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Discrimination Rife Against Carriers of Hepatitis Virus
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Hu Xin never intended to go for a pre-marital medical check-up, for she knew what would be revealed could drive Mr Right away.

Early last April, Hu and her boyfriend Yan Ming tied the knot. But a health check later revealed she carried the hepatitis B virus, which can lead to liver cancer. Everything then turned sour.

Her husband, so furious about Hu's apparent concealment of the truth, instantly filed for divorce. A local court recently approved the separation, but the case has again highlighted a growing trend of discrimination against people with hepatitis B.

In fact, such discrimination has become even more apparent in the workplace.

Hepatitis B is one of the most common diseases in China, with Ministry of Health figures revealing that about 10 percent of the 1.3 billion population carries the virus.

According to Pu Ying from China Medical University, the virus can attack the liver and cause lifelong infection, cirrhosis or liver cancer. "The virus is transmitted in body fluids, primarily blood and semen, but occasionally saliva as well," Pu said.

Inoculation, however, is convenient and cheap, about 39 yuan (US$5), according to Shenyang Disease Prevent and Control Center.

But there is a large misconception among people that the virus is spread through casual contact, which has in the past few years perpetuated a growing trend for people to openly discriminate against carriers, for fear of infection.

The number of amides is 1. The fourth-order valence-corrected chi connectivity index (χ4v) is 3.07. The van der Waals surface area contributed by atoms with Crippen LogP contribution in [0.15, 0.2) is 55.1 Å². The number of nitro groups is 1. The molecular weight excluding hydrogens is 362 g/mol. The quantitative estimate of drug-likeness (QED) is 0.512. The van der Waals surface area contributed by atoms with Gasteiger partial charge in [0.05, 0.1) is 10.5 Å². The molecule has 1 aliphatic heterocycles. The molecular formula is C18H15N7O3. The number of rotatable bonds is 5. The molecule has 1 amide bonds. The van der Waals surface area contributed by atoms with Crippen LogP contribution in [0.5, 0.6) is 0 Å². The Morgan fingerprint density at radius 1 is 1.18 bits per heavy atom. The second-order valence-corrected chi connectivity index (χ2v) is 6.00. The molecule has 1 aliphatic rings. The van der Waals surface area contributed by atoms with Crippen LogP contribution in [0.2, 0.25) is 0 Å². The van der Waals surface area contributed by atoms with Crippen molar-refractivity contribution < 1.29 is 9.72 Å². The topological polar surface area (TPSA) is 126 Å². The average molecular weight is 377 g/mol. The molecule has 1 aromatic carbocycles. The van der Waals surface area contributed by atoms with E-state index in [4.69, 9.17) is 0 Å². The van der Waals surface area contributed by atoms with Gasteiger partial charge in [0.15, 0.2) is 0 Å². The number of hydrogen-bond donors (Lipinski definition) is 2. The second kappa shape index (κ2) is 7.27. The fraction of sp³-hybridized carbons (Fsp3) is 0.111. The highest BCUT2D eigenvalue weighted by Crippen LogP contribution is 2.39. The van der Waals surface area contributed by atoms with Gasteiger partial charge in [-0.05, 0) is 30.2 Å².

One hepatitis B carrier surnamed Zhang sued the east China's Wuhu Personnel Affairs Bureau in November 2003 after he was denied a government job because he carried the virus.

The district court later ruled that the bureau did not follow provincial standards when it said a man with hepatitis B could not be a public servant.

Zhang's case is common among job-hunters, with many potential employers demanding applicants take a Hepatitis B test.

Moreover, even people already employed are subjected to discrimination in the workplace. The Washington Post reported recently that one staff worker from a joint venture in east China's Jiangsu Province was ordered to quit because of the virus.

Experts have protested that the current labor law, which prohibits discrimination on the basis of ethnicity, race, sex or religious beliefs, was too vague to have any real clout.

In 2005, China lifted a ban that prohibited hepatitis B carriers from becoming civil servants.

Despite labor laws preventing discrimination in the workplace, hepatitis B carriers are barred from working in the food industry, beauty parlors and hotels, experts said.

(China Daily March 23, 2007)

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